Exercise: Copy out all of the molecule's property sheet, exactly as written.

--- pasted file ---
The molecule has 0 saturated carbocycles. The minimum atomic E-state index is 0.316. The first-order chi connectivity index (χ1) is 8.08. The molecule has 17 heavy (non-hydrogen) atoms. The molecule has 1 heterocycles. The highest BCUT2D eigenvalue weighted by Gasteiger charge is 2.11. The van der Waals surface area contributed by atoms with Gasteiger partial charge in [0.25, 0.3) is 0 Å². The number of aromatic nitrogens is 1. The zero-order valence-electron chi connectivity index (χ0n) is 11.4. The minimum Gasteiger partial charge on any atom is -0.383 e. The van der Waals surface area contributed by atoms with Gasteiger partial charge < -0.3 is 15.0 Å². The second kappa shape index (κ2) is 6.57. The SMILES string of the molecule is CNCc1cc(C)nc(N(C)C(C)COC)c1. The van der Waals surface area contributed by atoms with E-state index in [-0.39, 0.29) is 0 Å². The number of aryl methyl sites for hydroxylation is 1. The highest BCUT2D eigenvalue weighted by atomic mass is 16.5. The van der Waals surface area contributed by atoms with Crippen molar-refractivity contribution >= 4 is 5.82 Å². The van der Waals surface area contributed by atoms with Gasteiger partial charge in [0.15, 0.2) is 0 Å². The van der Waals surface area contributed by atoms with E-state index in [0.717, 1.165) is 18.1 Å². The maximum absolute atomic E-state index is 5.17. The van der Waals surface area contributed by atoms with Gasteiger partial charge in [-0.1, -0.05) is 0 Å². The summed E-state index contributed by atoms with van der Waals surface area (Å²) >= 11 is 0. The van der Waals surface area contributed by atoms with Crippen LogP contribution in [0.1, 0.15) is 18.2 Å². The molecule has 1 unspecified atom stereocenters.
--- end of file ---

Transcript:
The molecule has 0 saturated carbocycles. The minimum atomic E-state index is 0.316. The first-order chi connectivity index (χ1) is 8.08. The molecule has 17 heavy (non-hydrogen) atoms. The molecule has 1 heterocycles. The highest BCUT2D eigenvalue weighted by Gasteiger charge is 2.11. The van der Waals surface area contributed by atoms with Gasteiger partial charge in [0.25, 0.3) is 0 Å². The number of aromatic nitrogens is 1. The zero-order valence-electron chi connectivity index (χ0n) is 11.4. The minimum Gasteiger partial charge on any atom is -0.383 e. The van der Waals surface area contributed by atoms with Gasteiger partial charge < -0.3 is 15.0 Å². The second kappa shape index (κ2) is 6.57. The SMILES string of the molecule is CNCc1cc(C)nc(N(C)C(C)COC)c1. The van der Waals surface area contributed by atoms with E-state index in [-0.39, 0.29) is 0 Å². The number of aryl methyl sites for hydroxylation is 1. The highest BCUT2D eigenvalue weighted by atomic mass is 16.5. The van der Waals surface area contributed by atoms with Crippen molar-refractivity contribution >= 4 is 5.82 Å². The van der Waals surface area contributed by atoms with Gasteiger partial charge in [0.15, 0.2) is 0 Å². The van der Waals surface area contributed by atoms with E-state index in [0.717, 1.165) is 18.1 Å². The maximum absolute atomic E-state index is 5.17. The van der Waals surface area contributed by atoms with Gasteiger partial charge in [-0.1, -0.05) is 0 Å². The summed E-state index contributed by atoms with van der Waals surface area (Å²) >= 11 is 0. The van der Waals surface area contributed by atoms with Crippen LogP contribution in [0.1, 0.15) is 18.2 Å². The molecule has 1 unspecified atom stereocenters.